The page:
I revisited a tweet from our friends at Positive Coaching Alliance (PCA) and it got my angst up. Back in September, PCA tweeted about being mentioned in a San Diego Times Union Tribune article about ‘Old School’ coaching. Although the article is about high school coaches, I think there are some aspects that apply to youth recreational sports coaches. After reading the article again, I was caught by:
- The coaches seem to lament they can’t ‘get away’ with things because “you never know who’s watching”; referring to the prevalence now of cell phone cameras. So, the reason coaches shouldn’t behave inappropriately with the kids entrusted to them is because it might get caught on camera!?!? Whatever happened to doing the right thing because it is the right thing? C.S. Lewis said that “Integrity is doing the right thing, even when no one is watching”.
- And what is this behavior that these old school coaches were getting away with? Being a “yeller and screamer”; grabbing face masks; berating players, and pushing them away. The article goes on, “No longer can a coach blow his top or shove a player or drop F-bombs and not expect repercussions”. NO LONGER!?!? How in the world was this tolerated in the first place?
PCA gets its mention as their Chief Impact Officer, Tina Syer, explains that PCA espouses the goals of coaches should be #1 Win Games and #2 Teach Life Lessons. This is where PCA and I disagree slightly. I recognize that in high school sports – as is often the case in travel/select sports – there is an emphasis on winning games and tournaments. However, I believe that high school coaches, as part of an educational institution, ought to have developing young people and teaching life lessons as at least an equal, if not higher, goal than winning.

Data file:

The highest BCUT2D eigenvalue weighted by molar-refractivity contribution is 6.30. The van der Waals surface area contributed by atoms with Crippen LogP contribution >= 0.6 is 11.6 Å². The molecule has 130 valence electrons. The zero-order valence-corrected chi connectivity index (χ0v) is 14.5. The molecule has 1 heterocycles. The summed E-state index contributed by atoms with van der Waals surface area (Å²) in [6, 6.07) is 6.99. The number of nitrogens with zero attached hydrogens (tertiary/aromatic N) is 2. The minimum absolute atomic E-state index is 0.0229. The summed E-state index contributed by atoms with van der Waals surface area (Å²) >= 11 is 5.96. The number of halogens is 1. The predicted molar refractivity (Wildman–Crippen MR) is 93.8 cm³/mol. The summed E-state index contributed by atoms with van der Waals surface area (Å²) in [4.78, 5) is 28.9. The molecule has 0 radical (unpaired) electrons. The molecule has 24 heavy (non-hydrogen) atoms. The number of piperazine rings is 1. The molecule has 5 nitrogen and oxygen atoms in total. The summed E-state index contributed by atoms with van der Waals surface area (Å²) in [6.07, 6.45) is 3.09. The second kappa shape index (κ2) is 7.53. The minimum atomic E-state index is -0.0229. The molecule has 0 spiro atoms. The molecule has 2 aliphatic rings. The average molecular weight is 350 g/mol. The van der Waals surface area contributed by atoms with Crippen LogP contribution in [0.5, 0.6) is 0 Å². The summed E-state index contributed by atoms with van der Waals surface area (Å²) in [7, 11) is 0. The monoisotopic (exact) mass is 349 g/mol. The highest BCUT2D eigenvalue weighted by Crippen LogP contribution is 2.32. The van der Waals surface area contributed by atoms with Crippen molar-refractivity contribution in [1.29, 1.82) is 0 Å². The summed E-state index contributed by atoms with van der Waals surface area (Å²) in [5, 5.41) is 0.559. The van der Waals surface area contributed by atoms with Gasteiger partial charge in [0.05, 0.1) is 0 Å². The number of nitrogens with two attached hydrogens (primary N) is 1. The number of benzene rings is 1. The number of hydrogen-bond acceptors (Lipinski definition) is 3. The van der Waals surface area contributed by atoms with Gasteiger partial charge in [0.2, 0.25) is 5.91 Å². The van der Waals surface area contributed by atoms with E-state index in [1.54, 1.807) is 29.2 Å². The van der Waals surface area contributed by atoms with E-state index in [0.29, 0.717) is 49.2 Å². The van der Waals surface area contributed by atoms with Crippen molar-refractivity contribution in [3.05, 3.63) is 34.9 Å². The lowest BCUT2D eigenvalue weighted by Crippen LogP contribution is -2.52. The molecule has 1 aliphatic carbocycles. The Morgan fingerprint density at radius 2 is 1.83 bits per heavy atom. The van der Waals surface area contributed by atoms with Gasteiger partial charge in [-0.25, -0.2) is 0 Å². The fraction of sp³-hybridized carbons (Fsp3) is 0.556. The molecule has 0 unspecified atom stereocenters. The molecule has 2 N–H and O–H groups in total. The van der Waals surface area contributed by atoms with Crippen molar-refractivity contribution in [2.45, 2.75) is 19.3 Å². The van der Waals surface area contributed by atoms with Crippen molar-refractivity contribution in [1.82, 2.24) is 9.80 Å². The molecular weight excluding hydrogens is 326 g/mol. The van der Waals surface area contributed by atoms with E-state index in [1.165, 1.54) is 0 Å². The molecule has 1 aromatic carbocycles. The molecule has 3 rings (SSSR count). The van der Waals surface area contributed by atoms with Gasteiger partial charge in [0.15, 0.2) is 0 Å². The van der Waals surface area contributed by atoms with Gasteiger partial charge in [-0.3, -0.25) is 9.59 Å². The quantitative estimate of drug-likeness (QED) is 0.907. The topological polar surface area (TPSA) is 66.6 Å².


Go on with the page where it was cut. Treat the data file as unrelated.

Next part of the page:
Some would argue that in high school the young people are on the verge of adulthood and should be introduced to the cold, hard reality that is life. As I’ve said before, I believe we should stop having our kids grow up so fast. Treating high school kids – or worse, youth recreational sports athletes – like college or professional coaches would treat their athletes is not appropriate. High school is a transitional time for these teenagers. High school coaches, as the article points out, have a very important job and often are a “father figure and a counselor”. Fathers and counselors often show tough love, sure; but, much of the ‘old school’ behavior described in the article goes beyond tough love and should never have been OK.
Hustle & Attitude coaches focus on creating a positive environment for the athletes they coach. They don’t yell at the kids. They don’t berate them. They teach and encourage. Kids have a positive experience and want to play again when their coaches don’t employ the ‘old school’ tactics mentioned in the article.